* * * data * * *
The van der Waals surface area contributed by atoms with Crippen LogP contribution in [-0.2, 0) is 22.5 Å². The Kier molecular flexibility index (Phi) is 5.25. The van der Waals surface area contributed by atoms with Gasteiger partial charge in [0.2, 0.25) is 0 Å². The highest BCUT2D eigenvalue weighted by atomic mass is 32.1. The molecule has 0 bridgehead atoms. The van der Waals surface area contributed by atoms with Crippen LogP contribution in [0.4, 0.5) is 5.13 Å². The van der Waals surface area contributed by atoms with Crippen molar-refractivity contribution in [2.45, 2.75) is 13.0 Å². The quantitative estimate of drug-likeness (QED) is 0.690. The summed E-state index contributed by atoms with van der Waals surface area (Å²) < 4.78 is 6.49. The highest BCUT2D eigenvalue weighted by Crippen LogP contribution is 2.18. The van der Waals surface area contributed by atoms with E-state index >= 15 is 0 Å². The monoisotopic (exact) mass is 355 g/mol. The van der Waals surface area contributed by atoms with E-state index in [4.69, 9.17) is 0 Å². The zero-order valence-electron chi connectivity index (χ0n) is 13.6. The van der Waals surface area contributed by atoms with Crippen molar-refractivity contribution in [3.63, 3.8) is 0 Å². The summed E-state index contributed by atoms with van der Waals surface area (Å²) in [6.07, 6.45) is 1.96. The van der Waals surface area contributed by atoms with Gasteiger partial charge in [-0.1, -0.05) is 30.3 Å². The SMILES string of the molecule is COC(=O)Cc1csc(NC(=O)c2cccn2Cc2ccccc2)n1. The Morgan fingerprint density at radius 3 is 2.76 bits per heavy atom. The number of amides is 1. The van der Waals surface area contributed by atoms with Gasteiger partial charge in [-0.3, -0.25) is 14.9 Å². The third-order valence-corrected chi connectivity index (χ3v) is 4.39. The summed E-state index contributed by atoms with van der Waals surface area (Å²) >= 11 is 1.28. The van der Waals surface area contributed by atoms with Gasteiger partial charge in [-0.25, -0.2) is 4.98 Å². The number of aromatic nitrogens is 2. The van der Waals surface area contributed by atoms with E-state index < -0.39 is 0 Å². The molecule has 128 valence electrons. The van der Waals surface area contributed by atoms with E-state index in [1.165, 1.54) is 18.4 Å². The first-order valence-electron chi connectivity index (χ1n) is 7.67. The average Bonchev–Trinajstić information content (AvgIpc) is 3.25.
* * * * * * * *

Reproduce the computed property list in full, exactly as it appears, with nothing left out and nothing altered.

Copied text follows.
The van der Waals surface area contributed by atoms with Crippen LogP contribution in [-0.2, 0) is 22.5 Å². The Kier molecular flexibility index (Phi) is 5.25. The van der Waals surface area contributed by atoms with Gasteiger partial charge in [0.2, 0.25) is 0 Å². The highest BCUT2D eigenvalue weighted by atomic mass is 32.1. The molecule has 0 bridgehead atoms. The van der Waals surface area contributed by atoms with Crippen LogP contribution in [0.4, 0.5) is 5.13 Å². The van der Waals surface area contributed by atoms with Crippen molar-refractivity contribution in [2.45, 2.75) is 13.0 Å². The quantitative estimate of drug-likeness (QED) is 0.690. The summed E-state index contributed by atoms with van der Waals surface area (Å²) < 4.78 is 6.49. The highest BCUT2D eigenvalue weighted by Crippen LogP contribution is 2.18. The van der Waals surface area contributed by atoms with E-state index >= 15 is 0 Å². The monoisotopic (exact) mass is 355 g/mol. The van der Waals surface area contributed by atoms with E-state index in [4.69, 9.17) is 0 Å². The zero-order valence-electron chi connectivity index (χ0n) is 13.6. The van der Waals surface area contributed by atoms with Crippen molar-refractivity contribution in [3.63, 3.8) is 0 Å². The summed E-state index contributed by atoms with van der Waals surface area (Å²) in [6.07, 6.45) is 1.96. The van der Waals surface area contributed by atoms with Gasteiger partial charge in [-0.1, -0.05) is 30.3 Å². The SMILES string of the molecule is COC(=O)Cc1csc(NC(=O)c2cccn2Cc2ccccc2)n1. The Morgan fingerprint density at radius 3 is 2.76 bits per heavy atom. The number of amides is 1. The van der Waals surface area contributed by atoms with Gasteiger partial charge in [-0.3, -0.25) is 14.9 Å². The third-order valence-corrected chi connectivity index (χ3v) is 4.39. The summed E-state index contributed by atoms with van der Waals surface area (Å²) >= 11 is 1.28. The van der Waals surface area contributed by atoms with Gasteiger partial charge in [-0.25, -0.2) is 4.98 Å². The number of aromatic nitrogens is 2. The van der Waals surface area contributed by atoms with E-state index < -0.39 is 0 Å². The molecule has 128 valence electrons. The van der Waals surface area contributed by atoms with E-state index in [1.165, 1.54) is 18.4 Å². The first-order valence-electron chi connectivity index (χ1n) is 7.67. The average Bonchev–Trinajstić information content (AvgIpc) is 3.25.